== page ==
Television Musings

When I was in high school, I had a pretty full plate—In addition to actual classes (which were the least important part of it), I had extracurricular activities including athletic teams, the band, occasional dalliances with clubs like the California Scholarship Federation and the Key Club, I also had a nearly full-time job at a gas station and other summer jobs. And girls. And beer. And a car. The jobs supported the car, the beer, and, mostly, the girls. It was a full life. And fun.

That covered the years from 1963 to 1967. No time for television. Ever. My Dad had a Kaye-Halbert B&W console TV—From my perspective, it was a blond wood cabinet that occupied a corner of the living room near the fireplace. I don’t remember ever sitting down and watching TV. Too much life to live, even when I was a little kid. Bike rides. Friends. Baseball.  Cub Scouts.  Sneaking a cigarette sometimes.

My only point here is that TV wasn’t important in my life. Not just “not important”--I hardly knew it existed. I’ve learned about 50’s and 60’s TV since, but I didn’t live it with the exception of The Howdy Doody Show, Superman, and The Mickey Mouse Club.

After I graduated from High School in ‘67, I was still busy. Joined the Army in 1968 and, once again, no TV. I got married and went overseas and such, but never bought or even considered a TV. Too much life to live. Friends. Parties. Music. Army stuff.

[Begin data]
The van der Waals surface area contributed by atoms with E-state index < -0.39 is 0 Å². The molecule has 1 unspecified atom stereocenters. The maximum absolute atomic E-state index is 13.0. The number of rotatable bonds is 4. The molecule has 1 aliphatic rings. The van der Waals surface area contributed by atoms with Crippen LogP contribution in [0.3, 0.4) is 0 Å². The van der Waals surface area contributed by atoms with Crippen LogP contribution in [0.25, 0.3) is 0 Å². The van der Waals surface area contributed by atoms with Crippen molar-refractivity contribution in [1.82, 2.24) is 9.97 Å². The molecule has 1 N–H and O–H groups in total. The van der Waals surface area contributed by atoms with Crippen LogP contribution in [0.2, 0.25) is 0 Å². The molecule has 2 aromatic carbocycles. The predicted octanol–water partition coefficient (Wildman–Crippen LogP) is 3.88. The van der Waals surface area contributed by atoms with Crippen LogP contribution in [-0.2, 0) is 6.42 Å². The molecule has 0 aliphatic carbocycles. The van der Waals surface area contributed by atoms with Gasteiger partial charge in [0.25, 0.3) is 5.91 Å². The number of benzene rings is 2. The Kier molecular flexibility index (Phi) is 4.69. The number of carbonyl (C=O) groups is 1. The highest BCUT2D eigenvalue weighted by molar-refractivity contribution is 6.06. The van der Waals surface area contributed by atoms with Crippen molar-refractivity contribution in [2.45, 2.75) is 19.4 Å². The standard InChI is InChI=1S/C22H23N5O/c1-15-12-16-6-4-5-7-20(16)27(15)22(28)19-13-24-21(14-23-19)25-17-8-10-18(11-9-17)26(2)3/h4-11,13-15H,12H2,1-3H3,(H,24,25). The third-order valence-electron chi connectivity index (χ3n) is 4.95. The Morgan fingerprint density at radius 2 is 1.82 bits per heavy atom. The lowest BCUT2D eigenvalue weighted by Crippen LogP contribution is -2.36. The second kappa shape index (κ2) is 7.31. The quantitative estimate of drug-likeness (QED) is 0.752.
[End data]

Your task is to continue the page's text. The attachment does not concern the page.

I was released from active Army duty in Decenber of 1971. Got a job at Maherajah Water Ski in Healdsburg and an apartment in Santa Rosa. Me and my then-wife. Plenty of partying and friends and music and you-name-it, but no TV. Still didn’t own one.

In May of 1972 I was hired by the Sonoma County Sheriff’s Office and bought a house in Windsor, California. Same, same. I still had a busy full life, but those late nights alone after work…….. I worked a relief shift at the jail and two days a week got off work at midnight. So I bought a small B&W portable TV attached to a roof-top antenna. Became acquainted with old movies on the Night Comfort Theater (sponsored by a water bed company in Sacramento) and Channel 36, who’s spokesman was a stripper named Carol Doda, “The Perfect 36”.

Another thing I discovered while drinking beer and watching B&W late-night TV was……..Star Trek. Captain Kirk. Mr. Spock. Uhura. The Enterprise. It was unbelievable. And I bought a color portable TV to watch Star Trek in color. I was hooked.

Life happened--

I’m in my 70’s now, and technology has, um, matured, I guess. I watch more than my share of TV now. Apps, streaming, cable, computer, U-Tube…..The list is endless. I don’t watch much of what could only be called “current” Hollywood TV. On my ROKU box, I have a number of services including HULU. Searching their offerings, I saw that they had a series that lasted a few years (from TNT, it seems) and is no longer in production, but it called to me. “Watch Me”, it said. It was called The Last Ship.

Yesterday, I watched the first 4 episodes back-to-back.

It turned out to be Star Trek but not in outer space. And I still like it.


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